There are few secrets between the Indianapolis Colts and Houston Texans, divisional foes who have combined to win nine of the last 10 AFC South titles.
Frank Reich will face the Texans (4-2) for a fourth time in just his 22nd game as the Colts' head coach on Sunday at Lucas Oil Stadium, a frequency that opened Reich to questions about the challenges of preparing for such a familiar opponent.
"It is certainly an interesting dynamic," Reich said.
In only his second season with Indianapolis (3-2), Reich is a relative newcomer to the rivalry. But after splitting the season series in 2018, the Colts throttled the Texans in Houston in a January wild-card playoff game.
"Yeah, it impacts it," Reich said. "We have to be more on top of our self-scout stuff. You don't want to play that game too much, it's kind of a give and take. What are they going to be looking for? How can we change it up on them? I know they're saying the same thing.
"They're going to try to change it up, but I think all coaches will tell you the same thing: You want to change it up a little bit, but you don't want to change it up too much. You want to do what you know you do well."
One fundamental tenet to the Colts' success is the exceptional play of their offensive line. Quarterback Jacoby Brissett, thrust into the starting role when Andrew Luck abruptly retired before the season, has been sacked 3.47 percent of the dropbacks, a mark that ranks fifth in the NFL.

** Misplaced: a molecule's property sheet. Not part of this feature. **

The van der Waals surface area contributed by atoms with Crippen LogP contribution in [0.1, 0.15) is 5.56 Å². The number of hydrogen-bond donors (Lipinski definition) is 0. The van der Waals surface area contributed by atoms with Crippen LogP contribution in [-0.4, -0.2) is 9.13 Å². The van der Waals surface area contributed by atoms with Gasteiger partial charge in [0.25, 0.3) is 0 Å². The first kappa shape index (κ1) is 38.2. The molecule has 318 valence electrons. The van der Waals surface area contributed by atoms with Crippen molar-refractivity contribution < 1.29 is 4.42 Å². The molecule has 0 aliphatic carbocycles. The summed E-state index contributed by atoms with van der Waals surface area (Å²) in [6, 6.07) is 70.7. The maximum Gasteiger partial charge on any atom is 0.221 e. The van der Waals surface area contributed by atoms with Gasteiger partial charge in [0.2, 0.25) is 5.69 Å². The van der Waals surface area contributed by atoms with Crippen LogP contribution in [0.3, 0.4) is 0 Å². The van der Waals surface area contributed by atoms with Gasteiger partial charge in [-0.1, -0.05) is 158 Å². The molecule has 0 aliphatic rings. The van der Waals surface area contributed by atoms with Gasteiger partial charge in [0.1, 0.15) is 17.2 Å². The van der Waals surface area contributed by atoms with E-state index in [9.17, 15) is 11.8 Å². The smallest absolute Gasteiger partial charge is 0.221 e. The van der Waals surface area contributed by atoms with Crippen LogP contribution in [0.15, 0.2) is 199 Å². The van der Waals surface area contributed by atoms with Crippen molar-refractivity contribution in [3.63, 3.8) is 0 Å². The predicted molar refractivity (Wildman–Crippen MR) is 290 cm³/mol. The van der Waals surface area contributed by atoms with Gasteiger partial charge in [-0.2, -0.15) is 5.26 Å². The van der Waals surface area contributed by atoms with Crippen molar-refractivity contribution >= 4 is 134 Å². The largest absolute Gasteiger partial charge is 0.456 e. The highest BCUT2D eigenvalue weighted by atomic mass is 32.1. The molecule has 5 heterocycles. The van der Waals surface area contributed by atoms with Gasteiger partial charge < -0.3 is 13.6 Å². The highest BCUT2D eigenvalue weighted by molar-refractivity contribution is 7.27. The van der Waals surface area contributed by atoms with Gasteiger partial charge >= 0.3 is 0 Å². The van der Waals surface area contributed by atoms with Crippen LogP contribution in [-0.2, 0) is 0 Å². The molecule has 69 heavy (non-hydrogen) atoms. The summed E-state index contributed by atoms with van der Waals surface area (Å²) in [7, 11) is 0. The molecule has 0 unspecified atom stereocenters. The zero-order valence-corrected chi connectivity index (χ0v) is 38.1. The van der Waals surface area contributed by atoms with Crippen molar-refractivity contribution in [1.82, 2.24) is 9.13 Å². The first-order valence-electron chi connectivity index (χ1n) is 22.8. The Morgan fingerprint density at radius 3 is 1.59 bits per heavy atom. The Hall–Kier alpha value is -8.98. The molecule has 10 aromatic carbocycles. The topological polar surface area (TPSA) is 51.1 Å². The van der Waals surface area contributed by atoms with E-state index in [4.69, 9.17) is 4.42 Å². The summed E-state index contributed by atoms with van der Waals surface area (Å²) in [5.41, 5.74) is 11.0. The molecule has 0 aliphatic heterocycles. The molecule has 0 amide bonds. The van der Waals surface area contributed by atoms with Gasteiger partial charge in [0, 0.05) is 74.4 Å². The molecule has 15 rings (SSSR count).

Continuity has played as significant a role as talent in the protection of Brissett, with linemen Anthony Castonzo, Quenton Nelson, Ryan Kelly, Mark Glowinski and Braden Smith each playing all 358 of the Colts' offensive snaps this season.
"The consistency that we've had out of that group and the toughness -- they've battled injuries but they've stayed together," Brissett said. "That's hard to do in the NFL, and our guys are doing a good job of it. And they're probably the strong suit of our team, them and our (defensive) line.
"Everything starts with the line of scrimmage, and they take pride in that, and we as a team take pride in that. So we go where they go."
Just when it appeared Houston was beginning to establish continuity on its line, rookie right tackle Tyrus Howard suffered a partially torn left MCL in last Sunday's 31-24 victory over the Kansas City Chiefs. Howard should avoid surgery but will be sidelined for several weeks.
The Texans brought back veteran tackle Chris Clark as well as Dan Skipper to plug the gaps on a line that has not allowed a sack of quarterback Deshaun Watson in two straight games.
"When Chris was here (from 2015-17) ... he was a really good pro, leader, he had good leadership, very dependable guy," Texans coach Bill O'Brien said." Smart, tough, dependable, that's really what he was. Then Skip (Dan Skipper), we've been watching him, evaluating him for a while.
"He was on the New England practice squad, and we had a need at that position and felt like he could come in here and help us. He got here (Tuesday) and he's been studying the playbook."
Offensive tackle Seantrel Henderson was placed on the reserve/non-football injury list with a back injury, though O'Brien declined to offer details.
--Field Level Media